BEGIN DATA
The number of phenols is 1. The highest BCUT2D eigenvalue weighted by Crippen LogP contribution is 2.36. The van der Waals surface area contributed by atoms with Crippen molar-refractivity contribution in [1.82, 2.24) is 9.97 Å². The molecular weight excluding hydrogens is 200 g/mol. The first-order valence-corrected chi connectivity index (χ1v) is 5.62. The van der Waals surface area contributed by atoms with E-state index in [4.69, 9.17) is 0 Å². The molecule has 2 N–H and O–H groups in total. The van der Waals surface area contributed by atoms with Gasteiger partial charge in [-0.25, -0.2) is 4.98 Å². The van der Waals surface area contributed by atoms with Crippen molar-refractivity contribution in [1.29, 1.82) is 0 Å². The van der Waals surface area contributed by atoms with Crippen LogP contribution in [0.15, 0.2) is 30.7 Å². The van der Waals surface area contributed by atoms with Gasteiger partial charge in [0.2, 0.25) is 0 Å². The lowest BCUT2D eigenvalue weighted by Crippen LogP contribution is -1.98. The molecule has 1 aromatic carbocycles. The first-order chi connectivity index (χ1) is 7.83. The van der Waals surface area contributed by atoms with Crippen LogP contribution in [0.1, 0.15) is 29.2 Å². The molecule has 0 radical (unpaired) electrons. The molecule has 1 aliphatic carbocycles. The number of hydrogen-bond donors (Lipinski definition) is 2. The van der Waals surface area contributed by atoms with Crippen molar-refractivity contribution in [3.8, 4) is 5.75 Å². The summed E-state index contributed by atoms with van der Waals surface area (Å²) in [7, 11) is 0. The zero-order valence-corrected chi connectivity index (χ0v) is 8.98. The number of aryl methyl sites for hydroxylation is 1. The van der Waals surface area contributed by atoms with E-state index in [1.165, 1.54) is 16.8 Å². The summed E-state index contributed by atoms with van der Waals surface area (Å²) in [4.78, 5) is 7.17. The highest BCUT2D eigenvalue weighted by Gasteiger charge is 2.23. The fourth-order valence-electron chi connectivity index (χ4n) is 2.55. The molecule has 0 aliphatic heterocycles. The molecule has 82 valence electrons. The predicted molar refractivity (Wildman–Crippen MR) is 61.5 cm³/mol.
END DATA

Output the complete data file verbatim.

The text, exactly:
The number of phenols is 1. The highest BCUT2D eigenvalue weighted by Crippen LogP contribution is 2.36. The van der Waals surface area contributed by atoms with Crippen molar-refractivity contribution in [1.82, 2.24) is 9.97 Å². The molecular weight excluding hydrogens is 200 g/mol. The first-order valence-corrected chi connectivity index (χ1v) is 5.62. The van der Waals surface area contributed by atoms with E-state index in [4.69, 9.17) is 0 Å². The molecule has 2 N–H and O–H groups in total. The van der Waals surface area contributed by atoms with Gasteiger partial charge in [-0.25, -0.2) is 4.98 Å². The van der Waals surface area contributed by atoms with Crippen molar-refractivity contribution in [1.29, 1.82) is 0 Å². The van der Waals surface area contributed by atoms with Crippen LogP contribution in [0.15, 0.2) is 30.7 Å². The van der Waals surface area contributed by atoms with Gasteiger partial charge in [0.2, 0.25) is 0 Å². The lowest BCUT2D eigenvalue weighted by Crippen LogP contribution is -1.98. The molecule has 1 aromatic carbocycles. The first-order chi connectivity index (χ1) is 7.83. The van der Waals surface area contributed by atoms with Crippen LogP contribution in [0.1, 0.15) is 29.2 Å². The molecule has 0 radical (unpaired) electrons. The molecule has 1 aliphatic carbocycles. The number of hydrogen-bond donors (Lipinski definition) is 2. The van der Waals surface area contributed by atoms with Crippen molar-refractivity contribution in [3.8, 4) is 5.75 Å². The summed E-state index contributed by atoms with van der Waals surface area (Å²) in [7, 11) is 0. The zero-order valence-corrected chi connectivity index (χ0v) is 8.98. The number of aryl methyl sites for hydroxylation is 1. The van der Waals surface area contributed by atoms with E-state index in [1.165, 1.54) is 16.8 Å². The summed E-state index contributed by atoms with van der Waals surface area (Å²) in [4.78, 5) is 7.17. The highest BCUT2D eigenvalue weighted by Gasteiger charge is 2.23. The fourth-order valence-electron chi connectivity index (χ4n) is 2.55. The molecule has 0 aliphatic heterocycles. The molecule has 82 valence electrons. The predicted molar refractivity (Wildman–Crippen MR) is 61.5 cm³/mol.